History

Poor Busters Project, Inc., and Shoes Against Child Trafficking are both not-for-profit organizations providing necessities–but specifically shoes–for underprivileged Appalachian children.

Poor Busters Project (PBP) came about after an article appeared in the Richmond Times Dispatch about Highland Elementary School in Bristol, West Virginia. As a grandmother and advocate for healthy nutrition and children’s rights, PBP founder “Tokie” couldn’t just sit idly by. It broke her heart, and spurred a trip directly to the elementary school.

When she met with the principal, it became evident that the story ran much deeper for schools in southwest Virginia and others through the state as well.

Poverty runs rampant throughout many of these communities, where some children attend school barefoot or in pajamas because they simply don’t have appropriate clothes or shoes. The Appalachian winters are cold, and many children are in need of warm clothing and especially boots. Some of the teachers have been filling children’s needs out of their own pockets.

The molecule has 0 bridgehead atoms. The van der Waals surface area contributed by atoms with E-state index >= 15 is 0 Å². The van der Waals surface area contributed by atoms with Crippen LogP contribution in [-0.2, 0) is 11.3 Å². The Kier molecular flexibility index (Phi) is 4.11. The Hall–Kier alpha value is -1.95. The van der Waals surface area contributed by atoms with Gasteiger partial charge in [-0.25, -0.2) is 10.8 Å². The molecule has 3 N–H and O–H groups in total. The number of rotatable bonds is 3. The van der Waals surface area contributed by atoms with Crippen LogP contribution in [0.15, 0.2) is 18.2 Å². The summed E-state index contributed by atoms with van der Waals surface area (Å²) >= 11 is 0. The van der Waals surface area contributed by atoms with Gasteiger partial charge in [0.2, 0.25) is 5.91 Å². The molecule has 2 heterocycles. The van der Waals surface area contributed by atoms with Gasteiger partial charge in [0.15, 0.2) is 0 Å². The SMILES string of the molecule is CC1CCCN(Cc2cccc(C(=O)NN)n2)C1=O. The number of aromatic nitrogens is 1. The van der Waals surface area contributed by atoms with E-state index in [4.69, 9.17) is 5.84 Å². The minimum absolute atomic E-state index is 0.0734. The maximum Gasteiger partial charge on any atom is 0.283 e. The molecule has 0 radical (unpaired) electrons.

As we dug deeper, we also discovered that child abuse and trafficking are a huge problem–not overseas in a third-world country, but right here in our own backyards. Many families do not have indoor plumbing, and children are put at risk when urinating in the grass or in the woods.

Armed with this knowledge, we went to work facilitating food drops from southwest Virginia to Appalachia, beginning in 2015. We also began gathering in-kind donations of food, clothing and shoes for children in the community. In 2017 we adopted a new arm, Shoes Against Child Trafficking

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